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Modern Parent Series | Nancy on “New To You” Personal Style

Ever feel overwhelmed by secondhand shopping? Maybe it’s cheap, icky, or just not for you? Today’s modern parent might convince you otherwise. She’s a secondhand shopping expert and even teaches others how to fall in love with resale style. Be sure to check out all the knowledge she has to share about being responsible stewards to our planet by turning someone else’s trash into our own personal treasure. 

I’m back with another edition of the Modern Parent Series, a collection of interviews with everyday parents who practice intentional living in a variety of ways. I love hearing from other parents who are taking life a bit more slowly, really digging into their priorities, and focusing on what matters most to them.

Let me introduce you to Nancy. Nancy has a passion for secondhand fashion and sharing it with others. As you can imagine, this is so up my alley. Interestingly enough, I was introduced to Nancy by my mom. How nice, right? I love what Nancy is doing and will let her tell you all about how she helps everyday people love their look.

Tell us a little bit about yourself, your family, where you live, etc… What is the Nancy 101?

I live in St. Paul, Minnesota, with my husband and 14-year old daughter and our old, sweet yellow Labrador retriever, Max. I love to travel and explore the foods and cultures of other countries, bake, read, and spend time with good friends. At Nancy Dilts Wardrobe Consulting, I bring my passions – personal style, positive body image, and the environment – together to help my clients feel great about how they look, using an economically and environmentally sustainable approach. I focus on helping people of all genders make their wardrobes both functional and fun to express their authentic selves.

Can you share a bit more about the style services you provide to people in your area?

My tagline is Style for Everyday: new to you – true to you. The “true to you” part is that style is personal and reflects who you are. It is not about hiding “flaws” or conforming to a certain standard. It is about embracing who you are right now, feeling good about yourself, and being excited about how you look.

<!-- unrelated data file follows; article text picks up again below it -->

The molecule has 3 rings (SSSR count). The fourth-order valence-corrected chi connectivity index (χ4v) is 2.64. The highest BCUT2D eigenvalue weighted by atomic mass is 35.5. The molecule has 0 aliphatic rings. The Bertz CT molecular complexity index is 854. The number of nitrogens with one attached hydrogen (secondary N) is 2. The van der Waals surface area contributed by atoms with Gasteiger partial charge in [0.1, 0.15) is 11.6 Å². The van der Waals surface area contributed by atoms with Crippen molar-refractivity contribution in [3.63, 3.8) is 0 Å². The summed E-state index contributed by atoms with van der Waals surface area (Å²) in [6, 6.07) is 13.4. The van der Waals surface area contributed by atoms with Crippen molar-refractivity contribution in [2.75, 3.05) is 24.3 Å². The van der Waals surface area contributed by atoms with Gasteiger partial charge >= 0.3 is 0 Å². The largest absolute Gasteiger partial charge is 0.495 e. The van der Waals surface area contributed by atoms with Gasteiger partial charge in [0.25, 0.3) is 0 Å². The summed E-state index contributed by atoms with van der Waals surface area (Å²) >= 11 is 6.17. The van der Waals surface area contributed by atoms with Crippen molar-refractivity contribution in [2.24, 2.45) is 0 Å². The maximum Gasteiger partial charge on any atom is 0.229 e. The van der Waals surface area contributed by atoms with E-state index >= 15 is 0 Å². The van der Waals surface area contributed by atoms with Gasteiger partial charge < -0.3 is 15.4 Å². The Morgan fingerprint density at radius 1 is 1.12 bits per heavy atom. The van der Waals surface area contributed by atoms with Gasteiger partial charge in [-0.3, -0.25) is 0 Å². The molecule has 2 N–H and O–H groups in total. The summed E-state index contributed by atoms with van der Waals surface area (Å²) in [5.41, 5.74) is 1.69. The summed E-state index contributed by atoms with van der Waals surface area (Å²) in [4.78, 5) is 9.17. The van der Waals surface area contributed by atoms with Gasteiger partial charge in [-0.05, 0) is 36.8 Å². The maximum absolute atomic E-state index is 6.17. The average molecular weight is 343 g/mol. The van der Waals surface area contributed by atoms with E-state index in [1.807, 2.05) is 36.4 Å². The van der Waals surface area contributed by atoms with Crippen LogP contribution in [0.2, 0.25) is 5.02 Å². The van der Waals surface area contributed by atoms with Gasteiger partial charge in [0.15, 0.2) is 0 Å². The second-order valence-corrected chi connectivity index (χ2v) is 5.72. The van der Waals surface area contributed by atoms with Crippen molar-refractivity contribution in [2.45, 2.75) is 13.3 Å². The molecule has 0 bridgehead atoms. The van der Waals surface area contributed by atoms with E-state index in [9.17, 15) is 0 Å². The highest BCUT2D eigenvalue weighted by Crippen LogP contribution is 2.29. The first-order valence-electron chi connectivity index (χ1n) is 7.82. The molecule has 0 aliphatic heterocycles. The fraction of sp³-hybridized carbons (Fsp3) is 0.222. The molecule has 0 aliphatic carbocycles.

I specialize in practicing sustainable consumerism by making your existing wardrobe as functional as possible and with “new-to-you” personal shopping at consignment stores. New to-you clothing is environmentally sustainable because it keeps quality garments out of the waste stream and reduces demand for the manufacture of new clothing, which has significant environmental and human rights impacts.

I spent close to 20 years in environmental education and outreach where my work involved raising awareness about environmental issues and teaching about how our behaviors impact the environment. I have been practicing sustainable consumerism for years and share my approach with others in my services.

Do you have a background in style or fashion that led to this niche? How did this become your “specialty”?

I don’t have an extensive formal background in fashion or style. I often use the phrase “keepin’ it real” to describe myself because my experience comes from my own journey of leaving behind negative body image and understanding how much what we wear impacts how we feel. I pay attention to fashion because that interests me, but it’s not my priority. Feeling good is my priority – for myself and for my clients. It’s about finding your authentic personal style so that the awesome you on the inside is reflected in your clothing on the outside. The foundation of my work is one of trust and relationship – my clients and I work together to create a wardrobe that fits well, fosters confidence, and feels good.

People say I “have an eye” for putting together outfits and know what will look good on someone. I took multiple Art and Art History courses in college where I learned about color, composition, and balance of lines. I use this knowledge all the time in teaching clients and talking about how to put clothing together in a way that suits their body types and complexions.

I chose this work because I wanted to shift my career to be more relational – I wanted to work closely with people to make positive, tangible change. My work allows me to do this in the best of ways – I help people to feel great about how they look, and I model a more sustainable approach for your wardrobe. I love it!

Does your affinity for secondhand spread to other areas of your life or mainly just fashion? If so, can you share one great tip about purchasing secondhand (other than clothing)?

I try to shop secondhand for other things whenever possible, particularly for furniture, housewares, and books (if the library isn’t an option). It’s mind-boggling how much stuff we have – keeping items in the use stream for as long as possible is one direct and immediate way we can have a positive impact on the health of our environment. Plus, you can find very high-quality things secondhand – it can allow you to afford something you wouldn’t be able to if buying retail.

One tip for secondhand success is to crystalize in your mind the concept of the item you want, but to be open to how that concept will manifest. For example, if you are looking for a new-to-you accent chair for your living room, think about color(s), type (wood, or upholstered?), size, and general style. Then scope local shops, Craig’s List, and Facebook Marketplace with an open mind to the exact chair. You may see something you never thought of but is perfect. Also be ready to act fast – you don’t have the luxury of several of the same item in stock when shopping secondhand.